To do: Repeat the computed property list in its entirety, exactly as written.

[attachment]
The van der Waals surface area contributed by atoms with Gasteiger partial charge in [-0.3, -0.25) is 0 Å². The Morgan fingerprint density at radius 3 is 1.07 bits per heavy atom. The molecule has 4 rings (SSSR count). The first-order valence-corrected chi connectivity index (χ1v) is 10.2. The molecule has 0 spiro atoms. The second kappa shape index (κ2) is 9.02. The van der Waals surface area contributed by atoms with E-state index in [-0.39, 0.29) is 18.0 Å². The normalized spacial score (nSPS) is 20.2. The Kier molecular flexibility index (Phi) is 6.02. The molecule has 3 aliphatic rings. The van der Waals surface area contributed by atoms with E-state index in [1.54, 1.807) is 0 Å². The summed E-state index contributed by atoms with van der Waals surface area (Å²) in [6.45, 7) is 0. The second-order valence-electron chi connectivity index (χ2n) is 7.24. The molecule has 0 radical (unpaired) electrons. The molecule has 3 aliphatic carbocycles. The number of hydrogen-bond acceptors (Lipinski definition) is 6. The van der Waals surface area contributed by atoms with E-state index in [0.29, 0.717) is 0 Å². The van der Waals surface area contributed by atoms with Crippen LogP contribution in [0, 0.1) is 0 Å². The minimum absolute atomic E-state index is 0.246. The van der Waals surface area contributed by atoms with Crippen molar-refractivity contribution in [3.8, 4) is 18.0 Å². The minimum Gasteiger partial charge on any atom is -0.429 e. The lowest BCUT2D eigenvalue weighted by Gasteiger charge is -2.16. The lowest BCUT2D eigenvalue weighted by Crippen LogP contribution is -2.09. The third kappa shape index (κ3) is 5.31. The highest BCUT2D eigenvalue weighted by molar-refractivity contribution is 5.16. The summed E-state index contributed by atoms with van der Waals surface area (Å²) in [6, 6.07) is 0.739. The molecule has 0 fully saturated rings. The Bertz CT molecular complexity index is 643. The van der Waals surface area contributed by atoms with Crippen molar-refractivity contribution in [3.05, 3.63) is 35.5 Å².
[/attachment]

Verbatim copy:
The van der Waals surface area contributed by atoms with Gasteiger partial charge in [-0.3, -0.25) is 0 Å². The Morgan fingerprint density at radius 3 is 1.07 bits per heavy atom. The molecule has 4 rings (SSSR count). The first-order valence-corrected chi connectivity index (χ1v) is 10.2. The molecule has 0 spiro atoms. The second kappa shape index (κ2) is 9.02. The van der Waals surface area contributed by atoms with E-state index in [-0.39, 0.29) is 18.0 Å². The normalized spacial score (nSPS) is 20.2. The Kier molecular flexibility index (Phi) is 6.02. The molecule has 3 aliphatic rings. The van der Waals surface area contributed by atoms with E-state index in [1.54, 1.807) is 0 Å². The summed E-state index contributed by atoms with van der Waals surface area (Å²) in [6.45, 7) is 0. The second-order valence-electron chi connectivity index (χ2n) is 7.24. The molecule has 0 radical (unpaired) electrons. The molecule has 3 aliphatic carbocycles. The number of hydrogen-bond acceptors (Lipinski definition) is 6. The van der Waals surface area contributed by atoms with E-state index in [0.29, 0.717) is 0 Å². The van der Waals surface area contributed by atoms with Crippen LogP contribution in [0, 0.1) is 0 Å². The minimum absolute atomic E-state index is 0.246. The van der Waals surface area contributed by atoms with Crippen molar-refractivity contribution in [3.8, 4) is 18.0 Å². The minimum Gasteiger partial charge on any atom is -0.429 e. The lowest BCUT2D eigenvalue weighted by Gasteiger charge is -2.16. The lowest BCUT2D eigenvalue weighted by Crippen LogP contribution is -2.09. The third kappa shape index (κ3) is 5.31. The highest BCUT2D eigenvalue weighted by molar-refractivity contribution is 5.16. The summed E-state index contributed by atoms with van der Waals surface area (Å²) in [6, 6.07) is 0.739. The molecule has 0 fully saturated rings. The Bertz CT molecular complexity index is 643. The van der Waals surface area contributed by atoms with Crippen molar-refractivity contribution in [3.05, 3.63) is 35.5 Å².